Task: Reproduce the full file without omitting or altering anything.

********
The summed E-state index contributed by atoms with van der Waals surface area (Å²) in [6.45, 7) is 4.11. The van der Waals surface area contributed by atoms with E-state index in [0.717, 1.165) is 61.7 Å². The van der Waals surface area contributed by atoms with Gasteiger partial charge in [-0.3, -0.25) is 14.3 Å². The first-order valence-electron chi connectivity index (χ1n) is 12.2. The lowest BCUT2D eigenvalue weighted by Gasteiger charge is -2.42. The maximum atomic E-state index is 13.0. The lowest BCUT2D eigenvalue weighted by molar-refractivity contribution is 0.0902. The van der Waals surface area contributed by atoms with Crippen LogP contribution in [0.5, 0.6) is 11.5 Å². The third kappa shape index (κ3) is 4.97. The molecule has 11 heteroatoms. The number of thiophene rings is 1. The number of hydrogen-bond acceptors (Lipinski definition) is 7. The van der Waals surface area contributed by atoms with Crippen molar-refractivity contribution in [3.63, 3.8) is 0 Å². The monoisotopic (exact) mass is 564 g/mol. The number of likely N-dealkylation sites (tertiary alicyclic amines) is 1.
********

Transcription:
The summed E-state index contributed by atoms with van der Waals surface area (Å²) in [6.45, 7) is 4.11. The van der Waals surface area contributed by atoms with E-state index in [0.717, 1.165) is 61.7 Å². The van der Waals surface area contributed by atoms with Gasteiger partial charge in [-0.3, -0.25) is 14.3 Å². The first-order valence-electron chi connectivity index (χ1n) is 12.2. The lowest BCUT2D eigenvalue weighted by Gasteiger charge is -2.42. The maximum atomic E-state index is 13.0. The lowest BCUT2D eigenvalue weighted by molar-refractivity contribution is 0.0902. The van der Waals surface area contributed by atoms with Crippen LogP contribution in [0.5, 0.6) is 11.5 Å². The third kappa shape index (κ3) is 4.97. The molecule has 11 heteroatoms. The number of thiophene rings is 1. The number of hydrogen-bond acceptors (Lipinski definition) is 7. The van der Waals surface area contributed by atoms with Crippen molar-refractivity contribution in [3.63, 3.8) is 0 Å². The monoisotopic (exact) mass is 564 g/mol. The number of likely N-dealkylation sites (tertiary alicyclic amines) is 1.